Svb: too early for end of interest rate increases ?

Josef Pschorn and Philipp Graxenberger from XAIA Investment deal very intensively with the international credit markets and comment for us below on the current events surrounding Silicon Valley Bank.

SVB: Too early for end of interest rate increases ?

The bankruptcy of Silicon Valley Bank

Just three months ago, Silicon Valley Bank (SVB) was the sixteenth largest bank in the United States. Last Friday, the U.S. bank, which specializes in startups, was closed and placed under government control. On 8. On March 3, the U.S. credit institution announced that it had sold a portfolio of U.S. government bonds and mortgage-backed securities (MBS) at a loss of USD 1.8 billion and intended to strengthen its balance sheet with an emergency capital increase of USD 2.25 billion. The following day, customers withdrew $42 billion in deposits – more than a quarter of total deposits. As a result, the institution could no longer maintain its business operations and had to be closed due to the threat of insolvency and imminent liquidity problems.

Shareholders and bondholders hit

Second-largest bank failure in U.S. history hits shareholders and bondholders hardest. Deposits are protected in the U.S. up to a cap of 250.000 USD guaranteed by the Federal Deposit Insurance Corporation (FDIC) and will be paid out in full this week. However, in SVB's case, due to its client structure – technology companies, venture capital firms, and high net worth individuals – only 6% of deposits were below the upper limit.

The success of the tech scene from 2020 was the reason for the growth in bank deposits. At the time, the bank decided to invest in long-dated U.S. government bonds and MBS – assets whose prices fell particularly sharply in value when the U.S. Federal Reserve raised interest rates. The U.S. tech industry also suffered from tighter central bank policy as VC financing dried up and companies continued to burn cash, leaving SRP averaging 14.5 billion. USD in deposits lost per quarter. Higher interest rates reduced the value of the banking book while deposits dwindled. The cardinal mistake was an overly aggressive investment book and too sloppy risk management, where interest rate risks were not adequately hedged.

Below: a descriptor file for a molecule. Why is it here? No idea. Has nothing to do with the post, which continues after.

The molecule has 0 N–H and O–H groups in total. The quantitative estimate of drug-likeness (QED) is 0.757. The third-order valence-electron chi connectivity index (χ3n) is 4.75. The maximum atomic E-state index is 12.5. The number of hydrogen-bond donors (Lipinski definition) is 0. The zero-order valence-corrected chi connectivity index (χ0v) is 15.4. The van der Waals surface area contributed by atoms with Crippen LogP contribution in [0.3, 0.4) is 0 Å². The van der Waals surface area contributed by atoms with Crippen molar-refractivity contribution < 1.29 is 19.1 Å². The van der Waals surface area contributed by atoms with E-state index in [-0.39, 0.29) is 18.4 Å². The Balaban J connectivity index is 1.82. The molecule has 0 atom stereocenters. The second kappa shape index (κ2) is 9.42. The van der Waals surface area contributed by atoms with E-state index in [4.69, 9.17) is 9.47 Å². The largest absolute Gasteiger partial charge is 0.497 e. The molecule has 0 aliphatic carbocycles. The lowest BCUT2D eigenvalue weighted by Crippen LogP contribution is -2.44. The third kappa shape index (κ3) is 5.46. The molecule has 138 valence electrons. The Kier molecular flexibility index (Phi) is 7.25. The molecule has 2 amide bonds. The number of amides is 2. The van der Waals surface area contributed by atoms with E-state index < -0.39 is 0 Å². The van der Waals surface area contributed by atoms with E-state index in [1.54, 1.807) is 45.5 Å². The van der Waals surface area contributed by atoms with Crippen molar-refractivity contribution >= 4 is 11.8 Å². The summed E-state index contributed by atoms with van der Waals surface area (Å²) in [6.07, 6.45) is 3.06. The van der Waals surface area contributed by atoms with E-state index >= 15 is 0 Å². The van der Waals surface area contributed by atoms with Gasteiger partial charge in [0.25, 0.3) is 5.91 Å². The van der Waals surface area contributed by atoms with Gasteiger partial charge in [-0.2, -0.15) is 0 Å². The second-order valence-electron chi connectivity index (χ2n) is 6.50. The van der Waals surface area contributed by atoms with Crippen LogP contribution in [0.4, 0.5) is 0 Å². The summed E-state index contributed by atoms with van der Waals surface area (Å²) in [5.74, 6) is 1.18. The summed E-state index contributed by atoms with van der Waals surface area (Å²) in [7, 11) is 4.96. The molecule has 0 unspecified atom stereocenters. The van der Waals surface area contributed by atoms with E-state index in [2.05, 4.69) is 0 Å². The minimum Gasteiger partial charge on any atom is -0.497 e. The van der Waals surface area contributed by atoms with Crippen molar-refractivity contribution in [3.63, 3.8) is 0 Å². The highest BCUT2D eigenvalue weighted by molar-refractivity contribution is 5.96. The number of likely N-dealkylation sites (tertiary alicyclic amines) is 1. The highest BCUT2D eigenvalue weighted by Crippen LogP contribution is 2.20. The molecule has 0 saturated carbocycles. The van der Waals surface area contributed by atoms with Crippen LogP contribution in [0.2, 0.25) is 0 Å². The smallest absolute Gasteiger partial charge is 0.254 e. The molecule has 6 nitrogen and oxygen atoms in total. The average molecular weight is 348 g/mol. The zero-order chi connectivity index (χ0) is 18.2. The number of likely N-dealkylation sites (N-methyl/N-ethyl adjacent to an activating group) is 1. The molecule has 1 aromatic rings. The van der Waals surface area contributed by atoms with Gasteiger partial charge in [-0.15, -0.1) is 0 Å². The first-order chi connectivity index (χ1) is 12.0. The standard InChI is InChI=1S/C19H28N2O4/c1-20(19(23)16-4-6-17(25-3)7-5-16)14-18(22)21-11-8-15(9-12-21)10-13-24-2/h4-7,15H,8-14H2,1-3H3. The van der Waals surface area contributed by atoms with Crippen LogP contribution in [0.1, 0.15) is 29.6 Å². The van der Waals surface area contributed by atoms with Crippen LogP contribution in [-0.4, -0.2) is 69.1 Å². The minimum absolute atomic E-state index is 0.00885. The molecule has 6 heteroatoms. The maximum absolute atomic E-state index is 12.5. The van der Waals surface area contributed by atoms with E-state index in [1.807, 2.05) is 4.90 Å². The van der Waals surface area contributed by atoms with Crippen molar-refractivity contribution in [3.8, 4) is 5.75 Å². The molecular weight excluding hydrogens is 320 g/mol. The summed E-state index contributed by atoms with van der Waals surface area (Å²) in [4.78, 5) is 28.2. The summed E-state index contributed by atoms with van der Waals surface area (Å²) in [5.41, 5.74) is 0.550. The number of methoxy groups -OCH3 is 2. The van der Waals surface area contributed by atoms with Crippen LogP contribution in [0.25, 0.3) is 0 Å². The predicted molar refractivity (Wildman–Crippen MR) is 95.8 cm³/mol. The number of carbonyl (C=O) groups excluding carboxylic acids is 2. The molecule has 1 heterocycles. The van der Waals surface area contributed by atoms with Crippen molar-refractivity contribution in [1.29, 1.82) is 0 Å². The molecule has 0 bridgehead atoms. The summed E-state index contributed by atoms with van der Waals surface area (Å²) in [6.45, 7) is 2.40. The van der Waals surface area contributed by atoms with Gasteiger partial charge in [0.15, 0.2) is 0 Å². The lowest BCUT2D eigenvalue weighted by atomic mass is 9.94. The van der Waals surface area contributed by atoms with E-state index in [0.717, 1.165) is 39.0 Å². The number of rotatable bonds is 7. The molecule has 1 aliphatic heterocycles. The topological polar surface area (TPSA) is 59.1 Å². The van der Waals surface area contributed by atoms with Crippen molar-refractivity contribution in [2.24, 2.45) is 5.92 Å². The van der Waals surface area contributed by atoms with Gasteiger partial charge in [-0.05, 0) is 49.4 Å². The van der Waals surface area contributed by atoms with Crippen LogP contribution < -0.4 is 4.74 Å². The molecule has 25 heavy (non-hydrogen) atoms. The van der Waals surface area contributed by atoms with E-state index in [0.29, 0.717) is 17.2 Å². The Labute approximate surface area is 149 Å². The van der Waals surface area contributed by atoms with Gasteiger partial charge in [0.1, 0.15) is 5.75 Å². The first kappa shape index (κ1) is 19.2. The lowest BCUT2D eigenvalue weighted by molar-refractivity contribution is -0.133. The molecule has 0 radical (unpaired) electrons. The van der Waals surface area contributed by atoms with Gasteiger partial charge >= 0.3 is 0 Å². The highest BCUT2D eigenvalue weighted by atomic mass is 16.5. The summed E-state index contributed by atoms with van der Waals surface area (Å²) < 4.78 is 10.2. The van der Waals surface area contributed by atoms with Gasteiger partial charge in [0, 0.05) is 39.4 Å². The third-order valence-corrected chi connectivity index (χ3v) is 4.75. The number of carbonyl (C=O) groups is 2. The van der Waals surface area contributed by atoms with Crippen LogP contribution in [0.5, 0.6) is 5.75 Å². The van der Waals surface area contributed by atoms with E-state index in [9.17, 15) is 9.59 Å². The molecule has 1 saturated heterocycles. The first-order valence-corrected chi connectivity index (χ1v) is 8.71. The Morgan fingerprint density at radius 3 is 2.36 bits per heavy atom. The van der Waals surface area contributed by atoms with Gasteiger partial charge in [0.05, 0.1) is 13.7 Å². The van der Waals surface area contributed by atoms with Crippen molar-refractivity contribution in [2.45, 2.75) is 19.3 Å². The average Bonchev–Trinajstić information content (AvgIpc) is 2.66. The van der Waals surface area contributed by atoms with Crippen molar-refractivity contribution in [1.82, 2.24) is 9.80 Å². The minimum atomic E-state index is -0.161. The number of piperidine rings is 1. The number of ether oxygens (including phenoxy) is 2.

Help for savers but no bailout

To limit the impact on customers and market participants arising from the failure, the U.S. government, Fed and FDIC have worked out a solution under which all savings deposits of affected banks in excess of the FDIC-backed cap will be protected. To prevent future liquidity problems for banks, a new facility (Bank Funding Term Program) was established to help banks obtain liquidity when they need to service large cash outflows. It was also decided that shareholders and bondholders should bear losses and not receive a bailout from the government.

Stricter regulation in Europe

The impact on the European banking landscape appears to be small at this stage. Thus, regulation in Europe is much stricter in terms of interest rate sensitivity of investment books. In addition, deposits are much better diversified. However, this does not preclude the possibility that, in the event of a panic, deposits could be withdrawn and banks in Europe could also be wound up. The currently much-maligned Credit Suisse seems particularly vulnerable here, but also smaller challenger banks, such as z.B. MetroBank from the United Kingdom.

In the context of the current cycle of interest rate hikes, events such as the Silicon Valley Bank failure and the LDI crisis in the U.K. are undesirable side effects in the fight against persistently high inflation. Policymakers and central banks again demonstrate that systemic risks are quickly and consistently contained in times of tighter central bank policy. Central banks' current goal is to reduce inflation by cooling the economy without jeopardizing financial stability. This should prevent unintended consequences, such as a renewed financial crisis.

Too early for end of interest rate hikes?

The interest rate market viewed the SVB rescue as a potential end to the rate hike cycle. This assumption may prove to be premature, as inflation has historically only been curbed by higher interest rates. Turning away from rate hike cycle only makes sense if inflationary trends recede or systemic risks in interest rate and credit market get out of control. It is therefore probably still too early to speculate on a change in central bank policy.

Opportunities in hedging strategies

Recent events are forcing both investors and risk managers in major banks to adjust their positions to the new environment. Volatility created by bond sales and increased hedging activity creates opportunities for strategies that benefit from relative differences between investment and hedging instruments. If the selling pressure on bonds continues, opportunities in bank bonds could also become significantly more attractive.

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